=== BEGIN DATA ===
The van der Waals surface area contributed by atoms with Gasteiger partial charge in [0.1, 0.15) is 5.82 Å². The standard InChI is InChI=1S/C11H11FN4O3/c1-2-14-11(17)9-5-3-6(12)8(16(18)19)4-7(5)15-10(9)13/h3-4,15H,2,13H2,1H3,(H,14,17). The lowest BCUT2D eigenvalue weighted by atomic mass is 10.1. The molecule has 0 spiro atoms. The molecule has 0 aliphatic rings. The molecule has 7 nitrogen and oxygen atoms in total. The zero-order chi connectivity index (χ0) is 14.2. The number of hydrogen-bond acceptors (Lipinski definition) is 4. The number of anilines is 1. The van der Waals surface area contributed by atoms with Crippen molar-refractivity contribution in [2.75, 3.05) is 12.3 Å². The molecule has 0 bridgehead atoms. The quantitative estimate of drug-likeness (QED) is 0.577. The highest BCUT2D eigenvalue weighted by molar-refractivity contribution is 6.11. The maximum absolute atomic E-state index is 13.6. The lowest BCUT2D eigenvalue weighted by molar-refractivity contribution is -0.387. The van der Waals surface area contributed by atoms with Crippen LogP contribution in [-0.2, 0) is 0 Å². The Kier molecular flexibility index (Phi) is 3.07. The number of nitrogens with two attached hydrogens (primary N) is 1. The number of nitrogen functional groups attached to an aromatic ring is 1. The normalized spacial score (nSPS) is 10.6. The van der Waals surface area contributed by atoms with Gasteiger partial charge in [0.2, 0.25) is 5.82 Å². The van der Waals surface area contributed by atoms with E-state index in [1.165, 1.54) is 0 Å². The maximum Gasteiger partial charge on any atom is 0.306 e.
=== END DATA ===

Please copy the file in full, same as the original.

The van der Waals surface area contributed by atoms with Gasteiger partial charge in [0.1, 0.15) is 5.82 Å². The standard InChI is InChI=1S/C11H11FN4O3/c1-2-14-11(17)9-5-3-6(12)8(16(18)19)4-7(5)15-10(9)13/h3-4,15H,2,13H2,1H3,(H,14,17). The lowest BCUT2D eigenvalue weighted by atomic mass is 10.1. The molecule has 0 spiro atoms. The molecule has 0 aliphatic rings. The molecule has 7 nitrogen and oxygen atoms in total. The zero-order chi connectivity index (χ0) is 14.2. The number of hydrogen-bond acceptors (Lipinski definition) is 4. The number of anilines is 1. The van der Waals surface area contributed by atoms with Crippen molar-refractivity contribution in [2.75, 3.05) is 12.3 Å². The molecule has 0 bridgehead atoms. The quantitative estimate of drug-likeness (QED) is 0.577. The highest BCUT2D eigenvalue weighted by molar-refractivity contribution is 6.11. The maximum absolute atomic E-state index is 13.6. The lowest BCUT2D eigenvalue weighted by molar-refractivity contribution is -0.387. The van der Waals surface area contributed by atoms with Crippen LogP contribution in [-0.2, 0) is 0 Å². The Kier molecular flexibility index (Phi) is 3.07. The number of nitrogens with two attached hydrogens (primary N) is 1. The number of nitrogen functional groups attached to an aromatic ring is 1. The normalized spacial score (nSPS) is 10.6. The van der Waals surface area contributed by atoms with Gasteiger partial charge in [0.2, 0.25) is 5.82 Å². The van der Waals surface area contributed by atoms with E-state index in [1.165, 1.54) is 0 Å². The maximum Gasteiger partial charge on any atom is 0.306 e.